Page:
Gluck, Christoph Willibald / arr. Weingartner, Felix


Gluck, Christoph Willibald / arr. Weingartner, Felix

Alceste overture with Finale by Felix Weingartner

SKU: 4194 Category:



Christoph Willibald Ritter von Gluck – Overture from Alceste

(2 July 1714, Erasbach, Bohemia [Czech Republic], Austria – 
 15 November 1787, Wiedener Hauptstraße 32, Vienna, Austria)

with Finale by Felix Weingartner (1863-1942)

Opera Premiered (Italian version, Wq. 38): 26 December 1767, Burgtheater, Vienna
Libretto by Ranieri Calzabigi
Opera Premiered (French version, Wq. 44): 23 April 1776, Académie Royale de Musique, Paris;
Libretto by François-Louis Le Bland Du Roullet, after Calzabigi

Overture Revised by Felix Weingartner: 1897-98
Full score published: Leipzig: Breitkopf & Härtel, 1898
First public performance: Chicago Symphony Orchestra, 19 February 1904
Conducted by Theodore Thomas

The Composer
Christoph Willibald Ritter von Gluck enjoyed a long composing career, finding fame in both Vienna and Paris. Raised by a father who was a master forester to a Bohemian prince, he left home as a teenager and played in the churches of Prague until 1735. He worked for the Melzi family in Milan, where he studied with Sammartini and began to compose Italian operas. His first opera was a setting of Metastasio’s libretto Artaserse (1741), and his seven successes for Milan, Turin, and Venice ensured him an invitation to London in 1745. Handel had just premiered his Messiah in Dublin and London, and was turning away from (money-losing) opera toward the new English oratorio. Gluck spent one year in the British capital, composing two Italian operas for the royal patent theater at Haymarket and performing jointly with Handel, whom he called “the divine master of our art.” Handel, although he considered Gluck a talented melodist, retorted “He knows no more counterpoint than my cook.”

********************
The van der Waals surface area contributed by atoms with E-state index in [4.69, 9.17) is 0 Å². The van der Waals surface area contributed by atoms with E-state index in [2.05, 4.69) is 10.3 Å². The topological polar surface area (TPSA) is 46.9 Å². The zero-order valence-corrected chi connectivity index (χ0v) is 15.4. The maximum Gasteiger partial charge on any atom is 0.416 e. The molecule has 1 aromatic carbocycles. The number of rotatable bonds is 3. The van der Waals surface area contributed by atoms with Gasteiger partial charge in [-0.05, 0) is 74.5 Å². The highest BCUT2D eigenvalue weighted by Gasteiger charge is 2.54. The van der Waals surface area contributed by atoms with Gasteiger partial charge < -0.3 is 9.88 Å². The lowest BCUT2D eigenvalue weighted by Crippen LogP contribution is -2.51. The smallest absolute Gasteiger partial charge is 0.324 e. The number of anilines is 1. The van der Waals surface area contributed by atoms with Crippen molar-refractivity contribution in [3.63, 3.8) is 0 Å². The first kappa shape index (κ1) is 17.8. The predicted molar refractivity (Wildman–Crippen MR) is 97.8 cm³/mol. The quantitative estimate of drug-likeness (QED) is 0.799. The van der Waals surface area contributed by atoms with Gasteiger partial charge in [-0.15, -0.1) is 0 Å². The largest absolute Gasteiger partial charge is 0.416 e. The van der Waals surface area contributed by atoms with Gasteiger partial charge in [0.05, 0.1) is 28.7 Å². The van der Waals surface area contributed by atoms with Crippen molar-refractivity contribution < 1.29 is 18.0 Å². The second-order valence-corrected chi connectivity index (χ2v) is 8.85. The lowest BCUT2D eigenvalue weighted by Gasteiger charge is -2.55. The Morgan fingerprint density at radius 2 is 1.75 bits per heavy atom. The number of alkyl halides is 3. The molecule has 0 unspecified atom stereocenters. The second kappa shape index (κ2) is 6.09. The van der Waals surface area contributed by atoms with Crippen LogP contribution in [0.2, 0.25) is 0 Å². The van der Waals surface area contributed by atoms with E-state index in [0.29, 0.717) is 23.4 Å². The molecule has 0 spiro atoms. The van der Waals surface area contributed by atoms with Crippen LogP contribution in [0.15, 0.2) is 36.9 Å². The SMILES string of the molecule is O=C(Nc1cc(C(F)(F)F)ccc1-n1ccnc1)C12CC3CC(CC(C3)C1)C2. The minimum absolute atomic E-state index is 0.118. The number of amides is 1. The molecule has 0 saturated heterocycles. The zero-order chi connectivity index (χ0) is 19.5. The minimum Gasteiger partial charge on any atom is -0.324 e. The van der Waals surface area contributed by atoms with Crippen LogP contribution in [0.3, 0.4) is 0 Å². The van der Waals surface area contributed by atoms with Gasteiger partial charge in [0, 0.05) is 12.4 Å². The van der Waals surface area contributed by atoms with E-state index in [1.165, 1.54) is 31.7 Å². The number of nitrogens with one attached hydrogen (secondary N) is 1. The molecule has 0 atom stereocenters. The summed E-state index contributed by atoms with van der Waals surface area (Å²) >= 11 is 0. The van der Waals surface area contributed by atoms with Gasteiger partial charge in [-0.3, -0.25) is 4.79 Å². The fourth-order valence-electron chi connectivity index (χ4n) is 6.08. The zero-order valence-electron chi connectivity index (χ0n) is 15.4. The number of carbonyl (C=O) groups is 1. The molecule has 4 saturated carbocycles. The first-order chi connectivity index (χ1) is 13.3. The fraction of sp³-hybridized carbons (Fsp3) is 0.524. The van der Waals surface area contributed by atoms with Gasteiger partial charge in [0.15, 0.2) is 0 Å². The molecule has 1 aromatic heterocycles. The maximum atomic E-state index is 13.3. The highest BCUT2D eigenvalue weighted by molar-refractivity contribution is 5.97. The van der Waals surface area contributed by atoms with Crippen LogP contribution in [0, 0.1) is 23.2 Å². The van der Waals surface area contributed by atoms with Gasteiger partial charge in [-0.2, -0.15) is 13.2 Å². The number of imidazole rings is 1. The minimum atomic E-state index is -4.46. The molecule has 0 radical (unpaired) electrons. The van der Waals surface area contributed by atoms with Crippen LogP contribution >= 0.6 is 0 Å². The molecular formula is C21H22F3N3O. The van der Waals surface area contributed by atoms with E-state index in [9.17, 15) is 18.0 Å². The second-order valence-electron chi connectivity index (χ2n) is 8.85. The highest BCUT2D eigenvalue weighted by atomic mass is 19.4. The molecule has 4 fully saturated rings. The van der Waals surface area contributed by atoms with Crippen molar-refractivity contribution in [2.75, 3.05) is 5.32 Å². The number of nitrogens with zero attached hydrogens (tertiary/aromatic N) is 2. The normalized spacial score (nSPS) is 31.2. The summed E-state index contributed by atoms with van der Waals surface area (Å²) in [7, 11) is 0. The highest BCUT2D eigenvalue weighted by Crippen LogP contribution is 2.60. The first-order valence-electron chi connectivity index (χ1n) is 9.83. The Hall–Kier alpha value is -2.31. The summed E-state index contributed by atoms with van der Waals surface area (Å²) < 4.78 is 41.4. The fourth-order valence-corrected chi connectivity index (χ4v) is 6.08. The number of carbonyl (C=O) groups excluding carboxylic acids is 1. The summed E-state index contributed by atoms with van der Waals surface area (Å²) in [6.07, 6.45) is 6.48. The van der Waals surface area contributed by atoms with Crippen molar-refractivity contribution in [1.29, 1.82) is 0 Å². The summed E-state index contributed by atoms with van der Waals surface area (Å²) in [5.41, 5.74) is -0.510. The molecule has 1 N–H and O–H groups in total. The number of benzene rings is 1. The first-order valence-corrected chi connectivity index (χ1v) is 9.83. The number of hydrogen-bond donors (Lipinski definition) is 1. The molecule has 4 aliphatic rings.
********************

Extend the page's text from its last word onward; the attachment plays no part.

In the 1750s, Gluck worked with traveling opera companies and settled in Vienna, where he received commissions from field marshals, diplomats, and the Imperial court. In Rome, Pope Benedict XIV made Gluck a Knight of the Golden Spur, adding “Ritter” (knight) to his professional name. He became a master of French vaudeville imported from Paris and Viennese opéra-comique. When he met the author and librettist Ranieri Calzabigi (1714-1795) in 1761, many considered Italian opera to be in a rut. …


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Score Data


Repertoire Explorer




210 x 297 mm





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